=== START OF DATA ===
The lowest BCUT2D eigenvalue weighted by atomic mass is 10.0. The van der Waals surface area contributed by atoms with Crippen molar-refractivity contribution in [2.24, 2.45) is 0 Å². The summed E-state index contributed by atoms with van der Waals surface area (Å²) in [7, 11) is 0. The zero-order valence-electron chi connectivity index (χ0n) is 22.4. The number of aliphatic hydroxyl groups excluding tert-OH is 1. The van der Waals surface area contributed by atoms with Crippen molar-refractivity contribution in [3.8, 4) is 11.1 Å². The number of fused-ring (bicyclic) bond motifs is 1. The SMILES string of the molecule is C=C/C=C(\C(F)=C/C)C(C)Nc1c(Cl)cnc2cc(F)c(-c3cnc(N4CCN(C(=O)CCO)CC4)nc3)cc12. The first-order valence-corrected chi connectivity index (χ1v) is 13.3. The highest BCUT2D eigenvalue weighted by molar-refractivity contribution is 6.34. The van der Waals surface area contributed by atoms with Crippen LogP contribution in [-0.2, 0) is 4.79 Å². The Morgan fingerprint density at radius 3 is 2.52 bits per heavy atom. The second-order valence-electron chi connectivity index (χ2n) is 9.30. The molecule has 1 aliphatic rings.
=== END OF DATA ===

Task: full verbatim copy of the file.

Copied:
The lowest BCUT2D eigenvalue weighted by atomic mass is 10.0. The van der Waals surface area contributed by atoms with Crippen molar-refractivity contribution in [2.24, 2.45) is 0 Å². The summed E-state index contributed by atoms with van der Waals surface area (Å²) in [7, 11) is 0. The zero-order valence-electron chi connectivity index (χ0n) is 22.4. The number of aliphatic hydroxyl groups excluding tert-OH is 1. The van der Waals surface area contributed by atoms with Crippen molar-refractivity contribution in [3.8, 4) is 11.1 Å². The number of fused-ring (bicyclic) bond motifs is 1. The SMILES string of the molecule is C=C/C=C(\C(F)=C/C)C(C)Nc1c(Cl)cnc2cc(F)c(-c3cnc(N4CCN(C(=O)CCO)CC4)nc3)cc12. The first-order valence-corrected chi connectivity index (χ1v) is 13.3. The highest BCUT2D eigenvalue weighted by molar-refractivity contribution is 6.34. The van der Waals surface area contributed by atoms with Crippen LogP contribution in [-0.2, 0) is 4.79 Å². The Morgan fingerprint density at radius 3 is 2.52 bits per heavy atom. The second-order valence-electron chi connectivity index (χ2n) is 9.30. The molecule has 1 aliphatic rings.